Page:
Why Credit Unions Instead of Banks

In days of old when I was much less informed in financial matters (not that I’m a financial whiz now, but I have improved a little), I used to think credit unions weren’t real “banks” or weren’t as good as banks — sort of like community colleges vs. universities. Well, in a way I was right in that they are not “banks” and they are not as good as banks — they are better than banks.

Bank of the United States by William Henry BartlettWhen we moved to our current hometown, located 40 miles from the closest Bank of America branch, we started researching local banking options of which there are three: 2 banks and 1 credit union. I visited all three websites and compared the account options and noticed that while the 2 banks charged monthly fees for checking accounts, the credit union didn’t. This led to a little research of banks vs. credit unions, and this is basically what I learned:

  • Credit unions are not-for-profit organizations (and banks are for-profit organizations)
  • Credit unions are “owned” by all of its members (anyone who holds an account and deposits money there)
  • All credit union earnings after taxes and expenses are returned to the community by way of low-interest loans, higher dividends, and low-fee or free services
  • Funds deposited in credit union accounts are insured by the National Credit Union Share Insurance Fund (NCUSIF), a federal government agency

After learning the above, the logical choice was to go with the credit union instead of one of the banks. After all, why pay monthly fees for a checking account when you can open a free savings and checking account at the credit union and earn more interest? The only requirement was a $25 non-withdrawable deposit as long as the savings account is open, and that $25 is eligible to earn dividends.

Our original plan had been to deposit our checks in a local bank and then transfer the funds electronically to our Bank of America accounts. We opened our credit union savings account with $25 in the beginning of June 2006. On June 30th, we received our first quarterly dividend and found that we had earned $0.84 on about $1,000 in that first month. That was almost 10% of what our Bank of America savings account had earned us in one year with a much higher average balance that we immediately changed our plan, closed our Bank of America accounts, and moved everything to our credit union savings account.

We now put everything in our saving account and transfer what we need to our checking account to pay our bills a few times a month, leaving the funds in the savings account for as many days as possible. (Read our article for tips on optimizing your earnings.)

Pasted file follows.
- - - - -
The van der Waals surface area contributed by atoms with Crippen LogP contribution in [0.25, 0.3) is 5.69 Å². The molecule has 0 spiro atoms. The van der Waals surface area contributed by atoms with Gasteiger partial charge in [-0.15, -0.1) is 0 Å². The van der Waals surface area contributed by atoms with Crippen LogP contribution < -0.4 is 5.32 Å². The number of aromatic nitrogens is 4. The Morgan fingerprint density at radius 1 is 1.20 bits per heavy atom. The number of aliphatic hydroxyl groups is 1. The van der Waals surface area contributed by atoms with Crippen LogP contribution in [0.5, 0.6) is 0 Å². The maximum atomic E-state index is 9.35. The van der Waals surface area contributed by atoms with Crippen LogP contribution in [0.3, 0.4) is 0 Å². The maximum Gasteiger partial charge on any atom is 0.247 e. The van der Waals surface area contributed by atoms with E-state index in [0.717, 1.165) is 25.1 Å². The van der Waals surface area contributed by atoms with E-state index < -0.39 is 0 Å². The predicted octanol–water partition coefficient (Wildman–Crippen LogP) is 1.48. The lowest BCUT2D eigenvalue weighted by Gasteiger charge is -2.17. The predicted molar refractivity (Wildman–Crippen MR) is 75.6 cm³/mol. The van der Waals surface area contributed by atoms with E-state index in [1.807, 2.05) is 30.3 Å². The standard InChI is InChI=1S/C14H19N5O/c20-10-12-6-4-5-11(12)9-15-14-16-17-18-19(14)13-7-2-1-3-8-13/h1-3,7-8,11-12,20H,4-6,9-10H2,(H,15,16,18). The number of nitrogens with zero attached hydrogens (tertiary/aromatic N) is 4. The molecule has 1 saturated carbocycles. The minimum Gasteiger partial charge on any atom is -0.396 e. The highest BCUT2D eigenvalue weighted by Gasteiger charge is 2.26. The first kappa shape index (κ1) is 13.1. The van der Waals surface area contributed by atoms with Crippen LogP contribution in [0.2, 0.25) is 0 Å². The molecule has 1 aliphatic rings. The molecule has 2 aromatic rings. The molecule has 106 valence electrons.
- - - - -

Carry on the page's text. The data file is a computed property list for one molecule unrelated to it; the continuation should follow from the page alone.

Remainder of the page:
We have been with our credit union for almost 2 years now and have never regretted it. Here is a comparison of our experiences with our credit union vs. our prior experience with Bank of America:

  • Customer Service is always friendly and truly helpful. The tellers don’t mind spending time answering or making an effort to find answers to all your questions. Whenever I email our credit union with questions, they respond promptly with a personalized and relevant message. With Bank of America I often received form letters that didn’t address my questions at all.
  • Because it’s not-for-profit, our credit union never tries to sell us anything. When we were with Bank of America, their telemarketers were constantly calling to try to get us to sign up for services we didn’t need. They once called and spoke to my sister about services for one of my accounts, and even though she told them that it was not her account and she was not authorized to make any decisions, they went ahead and signed me up for a service anyway. They charged me for that service for 2 months in a row before I was able to get them to cancel the unauthorized service, but I never did receive a full refund of those charges despite several requests.
  • We can visit the teller as many times a month as we need to. At Bank of America, we were only allowed 2 teller visits a month and additional visits would incur charges. I know you can make deposits at ATMs, but we just weren’t comfortable sticking large checks into a machine out-of-doors. In any case why should you have to pay to go deposit money in the bank when you’re already paying for your account and they’re making money just by taking your money?
  • In our first year with our credit union, our savings account earned over 6 times the amount of interest than we had with Bank of America.

I don’t know if all credit unions are as good as ours, but I’m sure that for the most part they must be better than banks, because the #1 priority for banks is to make money, while the aim of a credit union is to help support the community.

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